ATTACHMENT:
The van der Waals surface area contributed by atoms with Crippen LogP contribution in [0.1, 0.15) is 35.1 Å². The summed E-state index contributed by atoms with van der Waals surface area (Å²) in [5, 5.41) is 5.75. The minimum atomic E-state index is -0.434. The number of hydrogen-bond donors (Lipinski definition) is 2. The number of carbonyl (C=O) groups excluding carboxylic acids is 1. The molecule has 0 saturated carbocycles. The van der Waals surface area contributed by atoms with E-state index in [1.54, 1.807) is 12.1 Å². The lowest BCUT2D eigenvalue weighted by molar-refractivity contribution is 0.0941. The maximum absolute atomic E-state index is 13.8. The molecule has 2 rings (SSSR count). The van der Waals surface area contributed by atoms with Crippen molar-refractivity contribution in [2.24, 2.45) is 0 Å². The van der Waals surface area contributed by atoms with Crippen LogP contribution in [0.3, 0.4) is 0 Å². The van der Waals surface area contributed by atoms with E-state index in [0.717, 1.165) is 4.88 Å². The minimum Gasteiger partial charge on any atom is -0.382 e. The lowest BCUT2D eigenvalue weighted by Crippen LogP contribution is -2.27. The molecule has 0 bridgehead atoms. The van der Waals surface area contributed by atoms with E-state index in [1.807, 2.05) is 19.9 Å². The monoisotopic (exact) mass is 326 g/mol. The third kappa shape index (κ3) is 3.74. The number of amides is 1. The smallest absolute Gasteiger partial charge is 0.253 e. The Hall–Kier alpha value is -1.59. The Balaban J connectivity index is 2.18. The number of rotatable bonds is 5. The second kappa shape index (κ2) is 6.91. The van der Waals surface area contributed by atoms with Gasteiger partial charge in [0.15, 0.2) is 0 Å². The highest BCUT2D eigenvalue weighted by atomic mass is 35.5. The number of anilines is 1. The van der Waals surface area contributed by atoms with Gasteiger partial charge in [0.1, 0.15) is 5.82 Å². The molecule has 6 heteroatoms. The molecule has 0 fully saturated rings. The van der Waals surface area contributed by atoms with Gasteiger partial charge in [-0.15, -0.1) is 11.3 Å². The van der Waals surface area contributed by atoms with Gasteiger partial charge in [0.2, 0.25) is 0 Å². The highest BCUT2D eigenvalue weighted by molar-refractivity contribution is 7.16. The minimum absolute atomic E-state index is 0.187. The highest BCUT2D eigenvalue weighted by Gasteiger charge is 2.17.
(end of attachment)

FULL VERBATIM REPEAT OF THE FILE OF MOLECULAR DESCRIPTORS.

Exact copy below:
The van der Waals surface area contributed by atoms with Crippen LogP contribution in [0.1, 0.15) is 35.1 Å². The summed E-state index contributed by atoms with van der Waals surface area (Å²) in [5, 5.41) is 5.75. The minimum atomic E-state index is -0.434. The number of hydrogen-bond donors (Lipinski definition) is 2. The number of carbonyl (C=O) groups excluding carboxylic acids is 1. The molecule has 0 saturated carbocycles. The van der Waals surface area contributed by atoms with E-state index in [1.54, 1.807) is 12.1 Å². The lowest BCUT2D eigenvalue weighted by molar-refractivity contribution is 0.0941. The maximum absolute atomic E-state index is 13.8. The molecule has 2 rings (SSSR count). The van der Waals surface area contributed by atoms with Crippen molar-refractivity contribution in [2.24, 2.45) is 0 Å². The van der Waals surface area contributed by atoms with Crippen LogP contribution in [0.3, 0.4) is 0 Å². The van der Waals surface area contributed by atoms with E-state index in [0.717, 1.165) is 4.88 Å². The minimum Gasteiger partial charge on any atom is -0.382 e. The lowest BCUT2D eigenvalue weighted by Crippen LogP contribution is -2.27. The molecule has 0 bridgehead atoms. The van der Waals surface area contributed by atoms with E-state index in [1.807, 2.05) is 19.9 Å². The monoisotopic (exact) mass is 326 g/mol. The third kappa shape index (κ3) is 3.74. The number of amides is 1. The smallest absolute Gasteiger partial charge is 0.253 e. The Hall–Kier alpha value is -1.59. The Balaban J connectivity index is 2.18. The number of rotatable bonds is 5. The second kappa shape index (κ2) is 6.91. The van der Waals surface area contributed by atoms with Gasteiger partial charge in [0.15, 0.2) is 0 Å². The highest BCUT2D eigenvalue weighted by atomic mass is 35.5. The number of anilines is 1. The van der Waals surface area contributed by atoms with Gasteiger partial charge in [0.1, 0.15) is 5.82 Å². The molecule has 6 heteroatoms. The molecule has 0 fully saturated rings. The van der Waals surface area contributed by atoms with Gasteiger partial charge in [-0.15, -0.1) is 11.3 Å². The van der Waals surface area contributed by atoms with Gasteiger partial charge in [0.2, 0.25) is 0 Å². The highest BCUT2D eigenvalue weighted by molar-refractivity contribution is 7.16. The minimum absolute atomic E-state index is 0.187. The highest BCUT2D eigenvalue weighted by Gasteiger charge is 2.17.